Color, 1990, 85 mins. 45 secs.
Directed by Adam Rifkin
Starring Noel Peters, Shannon Wilsey, Stephanie Blake, Melissa Moore, Clement von Franckenstein, Jason Logan, Robert R. Ross Jr.
Vinegar Syndrome (UHD & Blu-ray) (US R0 4K/HD) / WS (1.85:1) (16:9)

While he was The Invisible Maniacdirecting films under his own name, filmmaker and Chicago native The Invisible ManiacAdam Rifkin (Detroit Rock City, The Dark Backward) was also honing his craft on a couple of occasions with "tiny" exploitation movies like Psycho Cop Returns under the name "Rif Coogan." The most notorious of these, The Invisible Maniac, only received a handful of theatrical bookings around the world but became a familiar sight on VHS shelves around 1990 with its Republic U.S. tape sold as a lighthearted monster movie comedy. Despite the frequent one-liners delivered by its serial killer protagonist, this is more of a straightforward sci-fi slasher film best known in the history books as the film debut of actress Shannon Wilsey, better known as '90s adult film superstar and rock musician girlfriend Savannah. Featuring lots of the internationally required levels of nudity and violence for straight-to-video product, it's a down and dirty exploitation film that feels like the twisted love child of Zapped!, H.G. Wells, and Splatter University.

Traumatized by his abusive mother who instills a hateful attitude to women, scientist Kevin Dornwinkle (Peters) grows up to become a specialist in what he touts as "molecular deconstruction:" the ability to render living creatures invisible. Unfortunately his big demonstration in front of several prestigious scientists turns out to be a The Invisible Maniacbust, and their derisive laughter sends him on a killing spree that lands him in a mental hospital. Upon escaping, Dornwinkle adopts the name "Dr. Kevin Smith" and someone snags a gig right away as a physics teacher at the closest high The Invisible Maniacschool (populated by about a dozen students, all evidently in their late twenties). The buxom principal (Blake, noted burlesque performer and the singing telegram nurse from Ferris Bueller's Day Off) has no qualms seducing the students and faculty alike to get what she wants, while the pupils are all jerks plotting pranks to play on their new teacher. Of course, it's just a matter of time before Dornwinkle gets pushed too far and decides to put his now-working invisibility formula to homicidal use.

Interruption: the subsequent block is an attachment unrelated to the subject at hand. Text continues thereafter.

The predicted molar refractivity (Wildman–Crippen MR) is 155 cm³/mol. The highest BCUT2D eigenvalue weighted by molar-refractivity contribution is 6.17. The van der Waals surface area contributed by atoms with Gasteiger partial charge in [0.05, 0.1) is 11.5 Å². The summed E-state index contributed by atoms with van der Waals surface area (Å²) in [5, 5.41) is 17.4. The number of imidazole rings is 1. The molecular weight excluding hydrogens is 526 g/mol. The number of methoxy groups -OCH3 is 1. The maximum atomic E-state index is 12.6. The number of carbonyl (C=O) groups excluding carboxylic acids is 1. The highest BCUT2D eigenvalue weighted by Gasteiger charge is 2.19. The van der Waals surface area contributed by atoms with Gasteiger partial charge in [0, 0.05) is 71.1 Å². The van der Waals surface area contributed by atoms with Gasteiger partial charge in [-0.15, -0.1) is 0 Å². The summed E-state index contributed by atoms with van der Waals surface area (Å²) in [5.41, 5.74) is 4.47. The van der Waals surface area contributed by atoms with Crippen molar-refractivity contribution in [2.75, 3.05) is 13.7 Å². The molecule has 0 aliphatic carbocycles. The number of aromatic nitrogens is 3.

Shot quickly and loaded with both a high body count and the aforementioned heavy doses of gratuitous nudity, The Invisible Maniac is tonally bizarre but never dull as it lets Peters indulge in a wildly over-the-top performance that finds him essentially cackling nonstop through the second half. Along with Wilsey/Savannah (who followed this up with Sorority House Massacre II) and Blake, it has a wild roster of actors from the era including Melissa Moore (Samurai Cop, Hard to Die), Debra Lamb (Deathrow Gameshow), and a short appearance early on from Clement von Franckenstein, a character actor in numerous Hollywood productions who also had a stint in adult films for a few years in the '70s. Extra points for crediting one of the actresses as "Claudette Rains," too! The horror content gets pretty wild at times, and while the method of tearing off the actress' tops before most of the murders seems sketchy by today's standards, it's two men who get the most memorable deaths via foot-long The Invisible Maniacsandwich and a gory rooftop plunge. It gets quite nasty at The Invisible Maniactimes as well, including one mean-spirited stomping bit out of Russ Meyer's SuperVixens.